Abstract Coeliac disease has been shown to occur more frequently among first-degree relatives of diabetic patients than in the general population. Our objective was to assess the prevalence of endomysium antibodies (EMA) in non-diabetic siblings of Czech diabetic children and to evaluate the effects of HLA-DQ polymorphisms in determining the genetic susceptibility to coeliac disease (CD) in these subjects. We investigated 240 siblings of diabetic children from 213 families (125 males and 115 females, aged 12.6+/-4.9 years, mean +/- SD). All subjects were tested for the total IgA level to exclude IgA deficiency, and for endomysium IgA to disclose CD. In five IgA-deficient subjects, anti-gliadin IgG was used instead. Small bowel biopsy was offered to subjects with confirmed positive EMA. The HLA-DQA1, -DQB1 genotypes were determined using PCR-SSP. Positive EMA were found in 9/240 (3.8\%) subjects (three males, six females). The biopsy confirmed CD in six children, two had a normal mucosal finding and one refused the biopsy. The HLA-DQ2 polymorphism was more frequent among siblings with EMA (seven of nine) than in siblings without EMA (33\%), corrected P = 0.031. CONCLUSION The 3.8\% frequency of coeliac disease found in siblings of diabetic children is close to the 4.3\% found previously in Czech children with type 1 diabetes mellitus and is substantially higher than the rate in the healthy children population.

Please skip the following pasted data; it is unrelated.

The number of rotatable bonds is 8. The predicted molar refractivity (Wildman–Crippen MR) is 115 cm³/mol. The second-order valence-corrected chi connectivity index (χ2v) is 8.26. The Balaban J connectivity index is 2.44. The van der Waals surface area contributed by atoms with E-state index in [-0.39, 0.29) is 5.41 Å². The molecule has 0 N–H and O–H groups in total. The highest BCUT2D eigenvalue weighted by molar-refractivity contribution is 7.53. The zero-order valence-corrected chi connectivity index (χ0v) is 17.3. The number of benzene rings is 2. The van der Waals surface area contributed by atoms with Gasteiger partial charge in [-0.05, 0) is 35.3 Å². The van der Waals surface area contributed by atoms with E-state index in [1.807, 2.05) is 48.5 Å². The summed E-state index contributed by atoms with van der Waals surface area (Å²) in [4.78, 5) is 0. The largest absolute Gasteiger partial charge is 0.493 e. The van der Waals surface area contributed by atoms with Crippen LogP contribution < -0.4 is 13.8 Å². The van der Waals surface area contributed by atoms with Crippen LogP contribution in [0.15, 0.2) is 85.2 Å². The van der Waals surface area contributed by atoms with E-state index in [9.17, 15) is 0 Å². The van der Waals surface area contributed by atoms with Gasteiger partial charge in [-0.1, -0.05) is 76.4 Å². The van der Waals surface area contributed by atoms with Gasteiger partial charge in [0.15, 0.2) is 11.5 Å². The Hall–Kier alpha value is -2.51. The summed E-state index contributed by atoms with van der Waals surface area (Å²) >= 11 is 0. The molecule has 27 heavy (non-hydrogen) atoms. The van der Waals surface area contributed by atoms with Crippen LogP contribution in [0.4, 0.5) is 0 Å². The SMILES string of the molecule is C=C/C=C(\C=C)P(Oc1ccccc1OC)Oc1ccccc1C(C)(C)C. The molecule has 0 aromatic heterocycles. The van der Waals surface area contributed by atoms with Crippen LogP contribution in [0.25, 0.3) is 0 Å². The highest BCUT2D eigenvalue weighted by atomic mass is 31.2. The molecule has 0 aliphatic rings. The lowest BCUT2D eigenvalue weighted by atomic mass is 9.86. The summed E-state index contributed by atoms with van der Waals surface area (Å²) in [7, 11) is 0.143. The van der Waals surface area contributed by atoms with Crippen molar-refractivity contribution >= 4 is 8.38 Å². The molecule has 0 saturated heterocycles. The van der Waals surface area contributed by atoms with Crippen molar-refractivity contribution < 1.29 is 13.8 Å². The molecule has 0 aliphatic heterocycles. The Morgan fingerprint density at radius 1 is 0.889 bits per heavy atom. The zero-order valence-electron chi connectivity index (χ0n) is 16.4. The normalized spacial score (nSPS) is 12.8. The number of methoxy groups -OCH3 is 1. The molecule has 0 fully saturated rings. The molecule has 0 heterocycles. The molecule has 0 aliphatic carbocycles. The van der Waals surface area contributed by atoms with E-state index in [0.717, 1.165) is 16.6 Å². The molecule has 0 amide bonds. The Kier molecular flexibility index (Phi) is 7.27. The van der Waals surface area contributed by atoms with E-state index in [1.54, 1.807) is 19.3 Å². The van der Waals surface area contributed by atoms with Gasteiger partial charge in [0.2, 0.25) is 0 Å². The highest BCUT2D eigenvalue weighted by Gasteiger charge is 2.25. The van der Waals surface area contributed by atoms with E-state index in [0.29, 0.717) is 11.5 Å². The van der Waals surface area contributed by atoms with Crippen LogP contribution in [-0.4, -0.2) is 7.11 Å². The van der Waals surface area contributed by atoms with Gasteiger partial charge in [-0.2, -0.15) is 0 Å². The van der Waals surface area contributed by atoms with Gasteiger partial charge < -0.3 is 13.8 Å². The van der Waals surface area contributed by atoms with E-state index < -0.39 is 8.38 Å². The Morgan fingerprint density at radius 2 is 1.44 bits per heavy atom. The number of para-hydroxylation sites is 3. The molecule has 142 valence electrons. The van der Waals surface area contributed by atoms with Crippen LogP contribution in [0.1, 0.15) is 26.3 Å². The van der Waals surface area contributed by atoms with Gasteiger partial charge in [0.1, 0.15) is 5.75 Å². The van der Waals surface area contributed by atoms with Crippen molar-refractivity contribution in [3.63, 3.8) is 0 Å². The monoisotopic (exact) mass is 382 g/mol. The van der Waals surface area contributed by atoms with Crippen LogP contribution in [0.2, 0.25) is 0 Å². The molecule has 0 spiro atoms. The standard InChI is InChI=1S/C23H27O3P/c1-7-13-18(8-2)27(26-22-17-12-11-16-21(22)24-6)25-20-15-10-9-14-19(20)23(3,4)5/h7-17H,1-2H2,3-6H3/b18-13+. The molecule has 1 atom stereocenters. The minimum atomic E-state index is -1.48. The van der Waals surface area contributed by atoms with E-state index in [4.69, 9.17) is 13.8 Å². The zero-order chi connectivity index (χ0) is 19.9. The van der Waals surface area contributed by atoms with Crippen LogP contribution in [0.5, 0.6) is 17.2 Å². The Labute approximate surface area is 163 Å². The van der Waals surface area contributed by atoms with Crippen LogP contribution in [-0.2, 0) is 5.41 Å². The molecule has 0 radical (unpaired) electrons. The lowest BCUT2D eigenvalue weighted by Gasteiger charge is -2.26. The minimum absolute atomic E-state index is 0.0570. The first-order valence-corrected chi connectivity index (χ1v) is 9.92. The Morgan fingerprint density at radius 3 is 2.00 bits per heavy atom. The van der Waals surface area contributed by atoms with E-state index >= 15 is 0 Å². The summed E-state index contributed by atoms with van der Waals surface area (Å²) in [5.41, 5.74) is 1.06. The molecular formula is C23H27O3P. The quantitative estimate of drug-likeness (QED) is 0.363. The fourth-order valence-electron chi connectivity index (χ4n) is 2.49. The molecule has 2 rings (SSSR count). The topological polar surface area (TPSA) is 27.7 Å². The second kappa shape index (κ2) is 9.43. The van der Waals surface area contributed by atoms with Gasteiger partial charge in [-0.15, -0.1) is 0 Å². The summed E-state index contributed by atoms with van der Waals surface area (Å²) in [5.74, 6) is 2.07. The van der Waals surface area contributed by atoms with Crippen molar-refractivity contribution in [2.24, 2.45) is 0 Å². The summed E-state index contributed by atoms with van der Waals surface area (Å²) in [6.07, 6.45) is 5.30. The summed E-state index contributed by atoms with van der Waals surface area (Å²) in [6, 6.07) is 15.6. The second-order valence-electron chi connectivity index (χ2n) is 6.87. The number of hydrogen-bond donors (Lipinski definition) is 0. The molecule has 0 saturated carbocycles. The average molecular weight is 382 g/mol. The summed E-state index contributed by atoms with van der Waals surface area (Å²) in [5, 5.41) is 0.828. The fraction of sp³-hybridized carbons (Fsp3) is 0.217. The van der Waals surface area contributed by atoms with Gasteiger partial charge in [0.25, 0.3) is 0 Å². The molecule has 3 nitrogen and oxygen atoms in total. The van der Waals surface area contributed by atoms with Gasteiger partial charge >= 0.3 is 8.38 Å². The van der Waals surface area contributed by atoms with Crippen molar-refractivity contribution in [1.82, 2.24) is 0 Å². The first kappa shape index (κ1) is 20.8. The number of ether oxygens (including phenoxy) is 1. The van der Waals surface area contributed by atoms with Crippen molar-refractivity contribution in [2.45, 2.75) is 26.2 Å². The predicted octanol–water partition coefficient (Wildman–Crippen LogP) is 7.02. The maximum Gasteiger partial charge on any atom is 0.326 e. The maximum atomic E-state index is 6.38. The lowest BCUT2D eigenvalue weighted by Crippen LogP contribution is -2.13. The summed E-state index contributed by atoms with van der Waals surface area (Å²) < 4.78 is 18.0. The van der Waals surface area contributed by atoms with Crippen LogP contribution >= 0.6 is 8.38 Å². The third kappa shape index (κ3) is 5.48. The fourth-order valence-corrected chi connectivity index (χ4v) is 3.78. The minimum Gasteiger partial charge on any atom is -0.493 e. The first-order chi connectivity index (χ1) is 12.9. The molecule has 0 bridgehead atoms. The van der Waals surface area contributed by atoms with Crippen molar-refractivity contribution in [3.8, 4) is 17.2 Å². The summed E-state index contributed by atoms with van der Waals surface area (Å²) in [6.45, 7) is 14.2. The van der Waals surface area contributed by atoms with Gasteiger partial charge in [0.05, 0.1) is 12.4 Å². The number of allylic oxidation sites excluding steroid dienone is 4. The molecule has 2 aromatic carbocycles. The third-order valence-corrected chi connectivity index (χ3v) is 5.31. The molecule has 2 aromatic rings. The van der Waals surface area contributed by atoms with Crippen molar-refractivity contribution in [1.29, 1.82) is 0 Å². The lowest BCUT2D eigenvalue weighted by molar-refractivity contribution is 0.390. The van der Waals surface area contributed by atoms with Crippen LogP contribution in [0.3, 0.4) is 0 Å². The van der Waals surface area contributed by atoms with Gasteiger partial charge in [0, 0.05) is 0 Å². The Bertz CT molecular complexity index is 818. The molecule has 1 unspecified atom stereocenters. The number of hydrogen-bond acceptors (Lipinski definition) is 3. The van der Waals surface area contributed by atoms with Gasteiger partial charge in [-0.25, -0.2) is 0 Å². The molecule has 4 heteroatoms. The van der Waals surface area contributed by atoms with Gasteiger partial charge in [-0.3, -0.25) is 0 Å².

Record Type Index Medicus
Article Type Journal Article
Citation Status In-Process Owner NLM
Date of Entry 20041207
Accession No PMID 15480779
Database MEDLINE


2004 Sep; 89(9) 871-6
Additional Info England
Standard No ISSN 1468-2044; NLM Unique Journal Identifier 0372434
Language English